As an adult, this dragon-themed variant on the classic Pimm's Cup would have been a perfect accompaniment to my house painting endeavors. Light and refreshing, the Pimm's Cup is the official drink of Wimbledon for a good reason - it's delicious and decidedly low in alcohol content, so you won't feel completely trashed after downing a few of them. The proper recipe doesn't call for the orange liqueur, but the added hint of a citrus note nicely complements the fresh cucumber and the spices of the Pimm's. — Jeremy Parish
Elevator Action 2 | "Elderflower Action"
- 3 oz. sparkling wine (dry or prosecco)
- 1/2 oz. St. Germain's (or other elderflower liqueur)
- 2 oz. tonic
- 1 blackberry
Pour tonic into a champagne flute. Add the St. Germain's, then top with sparkling wine. Drop the blackberry into the cloud of fizz.
I always loved Elevator Action as a kid, so my unexpected discovery about 10 years ago that Taito had produced an arcade-only sequel in the '90s grabbed my attention. During the aimless summer before I relocated to the West Coast and began a career in the gaming press, Elevator Action became a sort of mild obsession for me. Combining the best of Elevator Action, Rolling Thunder, and '90s anime, it was precisely the sort of game that had no business being in a Michigan arcade in the 21st century... but I'm glad it was.
The perfect cocktail to accompany this lovely but obscure arcade classic? My wife's favorite go-to, a bubble blend of sweet champagne and tonic graced by just a dash of St. Germain's elderflower liqueur. The bubbles cause the lone blackberry to float to the top, so its progress down the champagne flute is just like your heroes' trip down the maze of elevators. And Elevator Action 2 is a short game, which is ideal; the high sugar content of this fizzy cocktail means the alcohol goes straight to your head. — Jeremy Parish
Mega Man X | "Mega Mojito X"
- 1/4 oz. blue Curaçao
- 1 1/2 oz. Bacardi Limon rum or Bacardi white rum
- 1 1/2 oz. simple syrup
- 1 oz. fresh lime juice
- 2 oz. chilled soda water
- Mint Leaves
Mix ingredients, garnish with mint leaves. Bonus round: Use mortar and pestle to muddle mint leaves with the simple syrup. Mix resulting paste with the alcohol. Win.
I remember the arguments we used to have when Mega Man X first came out. Was it Mega Man "X" or Mega Man 10? It was one of those arguments you could have as kids back in the day, because your only source of news Nintendo Power or a errant issue of Diehard Gamefan. These days, when faced with that conflict, kids probably just look it up online, probably without ever leaving the lunchroom.
Mega Man X remains one of my favorite games in the entire Mega Man franchise, despite my deep abiding love for Mega Man 2. When Capcom finally re-released its collected edition, there's a reason I went with Mega Man X Collection instead of Mega Man Collection. That was my Mega Man: just me, my friends, a Super Nintendo, and X wasting away the summer days. — Mike Williams
Pokémon | Bulbasaur Julep
- 2 oz. Bourbon
- 1 oz. minted simple syrup [mint, water, superfine sugar]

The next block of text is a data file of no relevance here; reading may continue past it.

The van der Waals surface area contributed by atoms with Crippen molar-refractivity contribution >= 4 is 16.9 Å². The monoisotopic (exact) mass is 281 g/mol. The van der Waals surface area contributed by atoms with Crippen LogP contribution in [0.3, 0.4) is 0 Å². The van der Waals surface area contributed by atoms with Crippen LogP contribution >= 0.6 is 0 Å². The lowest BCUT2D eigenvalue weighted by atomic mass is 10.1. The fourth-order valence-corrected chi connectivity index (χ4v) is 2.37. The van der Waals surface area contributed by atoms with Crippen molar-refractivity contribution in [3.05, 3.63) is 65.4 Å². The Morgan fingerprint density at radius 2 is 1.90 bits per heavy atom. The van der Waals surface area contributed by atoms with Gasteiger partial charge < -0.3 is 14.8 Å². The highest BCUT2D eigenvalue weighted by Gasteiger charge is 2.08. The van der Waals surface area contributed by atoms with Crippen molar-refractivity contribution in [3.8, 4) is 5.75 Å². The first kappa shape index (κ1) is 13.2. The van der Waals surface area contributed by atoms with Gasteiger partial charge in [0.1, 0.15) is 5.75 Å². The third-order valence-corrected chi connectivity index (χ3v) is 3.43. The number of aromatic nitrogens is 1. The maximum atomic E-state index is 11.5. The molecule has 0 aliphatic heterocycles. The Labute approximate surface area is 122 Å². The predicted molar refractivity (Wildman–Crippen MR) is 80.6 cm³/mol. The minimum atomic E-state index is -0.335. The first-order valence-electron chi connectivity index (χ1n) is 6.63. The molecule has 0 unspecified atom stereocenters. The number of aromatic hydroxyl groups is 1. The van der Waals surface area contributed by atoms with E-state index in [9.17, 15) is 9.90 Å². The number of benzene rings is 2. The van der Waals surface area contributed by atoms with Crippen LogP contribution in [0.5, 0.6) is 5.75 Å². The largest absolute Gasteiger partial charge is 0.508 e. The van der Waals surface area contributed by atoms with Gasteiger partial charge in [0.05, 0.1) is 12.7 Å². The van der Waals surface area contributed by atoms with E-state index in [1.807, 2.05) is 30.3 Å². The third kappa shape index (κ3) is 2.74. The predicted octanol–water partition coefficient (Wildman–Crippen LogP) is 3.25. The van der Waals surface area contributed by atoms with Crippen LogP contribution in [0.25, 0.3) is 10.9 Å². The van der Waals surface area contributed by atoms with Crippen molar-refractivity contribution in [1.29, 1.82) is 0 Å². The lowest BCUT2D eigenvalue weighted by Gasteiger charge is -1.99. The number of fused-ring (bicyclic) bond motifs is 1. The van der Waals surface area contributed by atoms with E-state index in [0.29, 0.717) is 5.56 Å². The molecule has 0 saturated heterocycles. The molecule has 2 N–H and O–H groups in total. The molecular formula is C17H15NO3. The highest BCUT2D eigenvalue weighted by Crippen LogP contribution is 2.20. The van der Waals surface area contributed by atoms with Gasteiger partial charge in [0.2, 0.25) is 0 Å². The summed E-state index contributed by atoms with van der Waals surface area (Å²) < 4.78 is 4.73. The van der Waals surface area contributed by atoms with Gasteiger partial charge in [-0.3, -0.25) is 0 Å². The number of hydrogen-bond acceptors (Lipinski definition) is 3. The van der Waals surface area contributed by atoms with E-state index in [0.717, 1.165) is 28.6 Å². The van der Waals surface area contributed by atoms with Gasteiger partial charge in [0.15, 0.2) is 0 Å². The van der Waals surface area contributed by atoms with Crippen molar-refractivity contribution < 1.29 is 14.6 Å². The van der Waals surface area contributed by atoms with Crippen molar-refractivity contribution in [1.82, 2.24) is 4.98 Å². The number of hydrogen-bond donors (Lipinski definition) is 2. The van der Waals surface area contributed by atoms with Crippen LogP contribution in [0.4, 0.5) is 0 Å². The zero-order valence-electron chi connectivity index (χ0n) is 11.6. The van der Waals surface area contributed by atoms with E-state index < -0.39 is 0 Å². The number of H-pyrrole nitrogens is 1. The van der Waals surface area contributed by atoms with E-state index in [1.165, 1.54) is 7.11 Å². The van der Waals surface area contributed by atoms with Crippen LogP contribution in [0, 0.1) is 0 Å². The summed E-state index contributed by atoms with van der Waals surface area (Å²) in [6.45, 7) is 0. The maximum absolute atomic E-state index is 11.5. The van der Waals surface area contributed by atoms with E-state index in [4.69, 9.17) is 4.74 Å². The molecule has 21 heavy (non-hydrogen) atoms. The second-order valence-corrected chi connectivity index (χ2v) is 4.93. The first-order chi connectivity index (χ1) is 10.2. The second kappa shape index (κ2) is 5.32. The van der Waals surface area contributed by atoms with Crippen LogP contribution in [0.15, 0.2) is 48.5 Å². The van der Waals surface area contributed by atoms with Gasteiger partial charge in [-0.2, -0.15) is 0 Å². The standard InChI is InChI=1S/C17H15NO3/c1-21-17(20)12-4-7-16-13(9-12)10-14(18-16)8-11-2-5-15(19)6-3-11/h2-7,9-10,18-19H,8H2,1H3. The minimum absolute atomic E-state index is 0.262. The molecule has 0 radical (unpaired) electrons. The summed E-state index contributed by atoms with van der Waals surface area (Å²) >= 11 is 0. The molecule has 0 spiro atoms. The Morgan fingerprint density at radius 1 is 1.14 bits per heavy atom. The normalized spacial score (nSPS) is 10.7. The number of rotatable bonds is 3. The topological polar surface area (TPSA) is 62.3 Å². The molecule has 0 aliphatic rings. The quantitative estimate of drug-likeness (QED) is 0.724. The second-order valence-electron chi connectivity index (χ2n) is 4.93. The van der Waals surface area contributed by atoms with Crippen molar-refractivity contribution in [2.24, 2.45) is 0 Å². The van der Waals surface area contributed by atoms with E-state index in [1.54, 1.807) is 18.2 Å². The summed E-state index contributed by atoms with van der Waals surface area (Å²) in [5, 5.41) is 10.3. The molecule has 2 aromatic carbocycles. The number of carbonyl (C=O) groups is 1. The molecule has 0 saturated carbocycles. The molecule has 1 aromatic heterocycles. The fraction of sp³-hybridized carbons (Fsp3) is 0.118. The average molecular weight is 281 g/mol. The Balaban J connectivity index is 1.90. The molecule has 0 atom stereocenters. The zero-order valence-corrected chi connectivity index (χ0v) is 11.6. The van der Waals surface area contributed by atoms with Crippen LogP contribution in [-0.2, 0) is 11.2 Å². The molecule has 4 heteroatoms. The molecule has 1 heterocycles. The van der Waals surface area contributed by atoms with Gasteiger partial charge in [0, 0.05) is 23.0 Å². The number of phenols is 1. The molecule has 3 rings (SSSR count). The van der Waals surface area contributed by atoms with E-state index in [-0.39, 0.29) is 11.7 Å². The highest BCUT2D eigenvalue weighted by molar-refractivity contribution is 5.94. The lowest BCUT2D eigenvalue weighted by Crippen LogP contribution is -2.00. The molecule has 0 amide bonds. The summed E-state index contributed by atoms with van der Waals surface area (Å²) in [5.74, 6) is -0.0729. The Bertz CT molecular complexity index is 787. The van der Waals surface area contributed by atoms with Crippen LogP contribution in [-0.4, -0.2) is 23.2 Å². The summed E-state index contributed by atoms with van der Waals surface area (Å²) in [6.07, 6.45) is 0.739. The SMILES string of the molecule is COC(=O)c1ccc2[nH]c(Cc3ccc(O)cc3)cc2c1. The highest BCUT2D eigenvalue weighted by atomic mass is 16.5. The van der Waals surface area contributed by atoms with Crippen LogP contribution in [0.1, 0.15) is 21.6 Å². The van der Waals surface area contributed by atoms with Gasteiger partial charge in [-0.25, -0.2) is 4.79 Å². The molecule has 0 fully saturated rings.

This one requires some prep: In a saucepan, dissolve 1 cup superfine sugar in 1 cup water over medium heat. Remove from heat and add one bunch fresh mint leaves. Steep for 15 minutes, then strain syrup and refrigerate until cold.
Combine minted syrup with bourbon over crushed ice and garnish with a sprig of mint.
I didn't have a lot of money back in the summer of 2004. I was living in a garden apartment just off campus at the University of Minnesota, where I had no Internet, cable... or basically anything. In the mornings, I watched Cops and The Price is Right on local television, then braved the muggy heat to walk over to the school library and play Pokémon on one of the computers.
At that time, I was heavily into IGN's Pokémon community, which was where much of the competitive community was centered. Online battling programs with GUIs were still in their infancy in those days so we mostly stuck to mIRC, where I would log in to play on #rsarena. That summer, one of the mods kicked off a massive tournament called the IGN ICE League. Named for the chatroom in which everyone congregated, we all participated in a three-month ladder, after which the top eight finishers would participate in a knockout tournament.
Suffice it to say, I made it my business to finish first in that league. With little else to do, I hung out on mIRC at the library and battled until my eyeballs were about to fall out (you'll find that this is a common theme with my summertime gaming). By then I knew the 386 Pokémon backward and forward, and most people knew me for being an utter terror with sub-punching Gengar and supporting Venusaur. I did actually end up winning the league; and to my surprise, I won the tournament as well (I usually choke during such events). The ICE League would be my last hurrah in the Pokémon community until early 2007, as the next year I got back into the Emperor's Hammer, then moved to Japan. I've played on and off since then, sometimes quite seriously, but I've never really been as good as I was back then. As a final act though, it was pretty sweet. — Kat Bailey
Mint juleps are traditionally served in silver cups. By combining both metal and plant, this makes them super-effective against both Water and Fire types. And also against the summer heat.
Sonic the Hedgehog | "Gin & Sonic"
- 2 oz Hendrick's gin
- 1 tsp. blue Caracão
- 3 oz. Fever Tree or Q tonic
- lime wedge